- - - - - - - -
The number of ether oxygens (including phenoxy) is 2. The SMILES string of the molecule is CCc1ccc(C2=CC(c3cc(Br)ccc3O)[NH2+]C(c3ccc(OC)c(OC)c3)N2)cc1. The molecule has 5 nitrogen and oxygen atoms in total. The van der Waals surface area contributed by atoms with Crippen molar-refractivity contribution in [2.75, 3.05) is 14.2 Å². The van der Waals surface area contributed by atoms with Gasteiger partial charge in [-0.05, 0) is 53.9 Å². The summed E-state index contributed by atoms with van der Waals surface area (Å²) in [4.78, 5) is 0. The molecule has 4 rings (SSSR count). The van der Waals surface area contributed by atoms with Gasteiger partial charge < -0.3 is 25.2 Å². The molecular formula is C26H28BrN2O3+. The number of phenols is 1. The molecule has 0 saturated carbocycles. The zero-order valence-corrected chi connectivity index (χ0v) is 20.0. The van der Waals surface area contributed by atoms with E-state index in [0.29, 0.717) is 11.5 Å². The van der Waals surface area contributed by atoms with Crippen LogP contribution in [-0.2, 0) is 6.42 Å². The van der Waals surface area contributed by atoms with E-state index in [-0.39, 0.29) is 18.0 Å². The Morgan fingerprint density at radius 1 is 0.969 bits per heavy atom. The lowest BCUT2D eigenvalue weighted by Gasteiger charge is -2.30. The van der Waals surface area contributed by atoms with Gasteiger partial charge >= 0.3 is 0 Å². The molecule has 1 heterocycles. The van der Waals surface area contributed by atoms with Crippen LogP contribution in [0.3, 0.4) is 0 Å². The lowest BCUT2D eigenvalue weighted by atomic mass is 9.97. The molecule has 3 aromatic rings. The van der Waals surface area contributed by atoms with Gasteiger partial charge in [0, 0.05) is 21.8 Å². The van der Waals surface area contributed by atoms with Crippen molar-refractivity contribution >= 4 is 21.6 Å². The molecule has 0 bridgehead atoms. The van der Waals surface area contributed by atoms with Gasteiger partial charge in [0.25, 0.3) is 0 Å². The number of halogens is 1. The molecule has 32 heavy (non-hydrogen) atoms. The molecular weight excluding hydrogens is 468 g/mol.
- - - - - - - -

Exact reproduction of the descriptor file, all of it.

The number of ether oxygens (including phenoxy) is 2. The SMILES string of the molecule is CCc1ccc(C2=CC(c3cc(Br)ccc3O)[NH2+]C(c3ccc(OC)c(OC)c3)N2)cc1. The molecule has 5 nitrogen and oxygen atoms in total. The van der Waals surface area contributed by atoms with Crippen molar-refractivity contribution in [2.75, 3.05) is 14.2 Å². The van der Waals surface area contributed by atoms with Gasteiger partial charge in [-0.05, 0) is 53.9 Å². The summed E-state index contributed by atoms with van der Waals surface area (Å²) in [4.78, 5) is 0. The molecule has 4 rings (SSSR count). The van der Waals surface area contributed by atoms with Gasteiger partial charge < -0.3 is 25.2 Å². The molecular formula is C26H28BrN2O3+. The number of phenols is 1. The molecule has 0 saturated carbocycles. The zero-order valence-corrected chi connectivity index (χ0v) is 20.0. The van der Waals surface area contributed by atoms with E-state index in [0.29, 0.717) is 11.5 Å². The van der Waals surface area contributed by atoms with Crippen LogP contribution in [-0.2, 0) is 6.42 Å². The van der Waals surface area contributed by atoms with E-state index in [-0.39, 0.29) is 18.0 Å². The Morgan fingerprint density at radius 1 is 0.969 bits per heavy atom. The lowest BCUT2D eigenvalue weighted by Gasteiger charge is -2.30. The van der Waals surface area contributed by atoms with Gasteiger partial charge >= 0.3 is 0 Å². The molecule has 1 heterocycles. The van der Waals surface area contributed by atoms with Crippen LogP contribution in [0.3, 0.4) is 0 Å². The lowest BCUT2D eigenvalue weighted by atomic mass is 9.97. The molecule has 3 aromatic rings. The van der Waals surface area contributed by atoms with Gasteiger partial charge in [0, 0.05) is 21.8 Å². The van der Waals surface area contributed by atoms with Crippen molar-refractivity contribution >= 4 is 21.6 Å². The molecule has 0 bridgehead atoms. The van der Waals surface area contributed by atoms with Gasteiger partial charge in [0.25, 0.3) is 0 Å². The number of halogens is 1. The molecule has 32 heavy (non-hydrogen) atoms. The molecular weight excluding hydrogens is 468 g/mol.